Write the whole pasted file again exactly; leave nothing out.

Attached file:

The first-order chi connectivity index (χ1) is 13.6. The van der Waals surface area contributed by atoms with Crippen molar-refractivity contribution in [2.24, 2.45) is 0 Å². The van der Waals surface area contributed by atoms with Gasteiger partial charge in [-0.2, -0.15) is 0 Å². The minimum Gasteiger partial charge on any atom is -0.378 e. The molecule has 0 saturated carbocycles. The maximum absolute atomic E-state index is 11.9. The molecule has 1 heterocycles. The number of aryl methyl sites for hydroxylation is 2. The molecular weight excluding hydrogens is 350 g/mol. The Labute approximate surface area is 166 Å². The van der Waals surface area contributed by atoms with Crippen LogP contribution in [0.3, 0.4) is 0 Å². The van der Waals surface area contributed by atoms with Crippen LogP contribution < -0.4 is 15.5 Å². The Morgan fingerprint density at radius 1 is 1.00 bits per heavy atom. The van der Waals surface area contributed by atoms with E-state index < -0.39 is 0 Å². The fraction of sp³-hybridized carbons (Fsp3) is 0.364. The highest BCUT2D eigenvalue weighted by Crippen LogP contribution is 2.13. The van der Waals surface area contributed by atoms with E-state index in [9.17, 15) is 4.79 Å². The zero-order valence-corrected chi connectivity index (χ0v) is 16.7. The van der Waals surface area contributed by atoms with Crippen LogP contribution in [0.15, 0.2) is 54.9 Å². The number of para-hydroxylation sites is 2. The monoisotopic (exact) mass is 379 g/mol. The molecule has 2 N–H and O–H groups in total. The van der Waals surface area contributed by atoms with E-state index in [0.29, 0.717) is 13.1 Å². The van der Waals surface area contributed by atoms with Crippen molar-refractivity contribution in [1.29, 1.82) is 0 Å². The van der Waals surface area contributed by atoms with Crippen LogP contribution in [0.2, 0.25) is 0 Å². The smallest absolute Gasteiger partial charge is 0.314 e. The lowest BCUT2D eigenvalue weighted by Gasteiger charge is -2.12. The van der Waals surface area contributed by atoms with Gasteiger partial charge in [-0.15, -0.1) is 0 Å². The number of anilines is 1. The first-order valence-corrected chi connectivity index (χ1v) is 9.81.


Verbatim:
The first-order chi connectivity index (χ1) is 13.6. The van der Waals surface area contributed by atoms with Crippen molar-refractivity contribution in [2.24, 2.45) is 0 Å². The van der Waals surface area contributed by atoms with Gasteiger partial charge in [-0.2, -0.15) is 0 Å². The minimum Gasteiger partial charge on any atom is -0.378 e. The molecule has 0 saturated carbocycles. The maximum absolute atomic E-state index is 11.9. The molecule has 1 heterocycles. The number of aryl methyl sites for hydroxylation is 2. The molecular weight excluding hydrogens is 350 g/mol. The Labute approximate surface area is 166 Å². The van der Waals surface area contributed by atoms with Crippen LogP contribution in [0.3, 0.4) is 0 Å². The van der Waals surface area contributed by atoms with Crippen LogP contribution < -0.4 is 15.5 Å². The Morgan fingerprint density at radius 1 is 1.00 bits per heavy atom. The van der Waals surface area contributed by atoms with E-state index < -0.39 is 0 Å². The fraction of sp³-hybridized carbons (Fsp3) is 0.364. The highest BCUT2D eigenvalue weighted by Crippen LogP contribution is 2.13. The van der Waals surface area contributed by atoms with E-state index in [9.17, 15) is 4.79 Å². The zero-order valence-corrected chi connectivity index (χ0v) is 16.7. The van der Waals surface area contributed by atoms with Crippen LogP contribution in [0.15, 0.2) is 54.9 Å². The number of para-hydroxylation sites is 2. The monoisotopic (exact) mass is 379 g/mol. The molecule has 2 N–H and O–H groups in total. The van der Waals surface area contributed by atoms with E-state index in [0.29, 0.717) is 13.1 Å². The van der Waals surface area contributed by atoms with Crippen molar-refractivity contribution in [1.29, 1.82) is 0 Å². The van der Waals surface area contributed by atoms with Crippen LogP contribution in [0.2, 0.25) is 0 Å². The smallest absolute Gasteiger partial charge is 0.314 e. The lowest BCUT2D eigenvalue weighted by Gasteiger charge is -2.12. The van der Waals surface area contributed by atoms with Gasteiger partial charge in [-0.15, -0.1) is 0 Å². The number of anilines is 1. The first-order valence-corrected chi connectivity index (χ1v) is 9.81.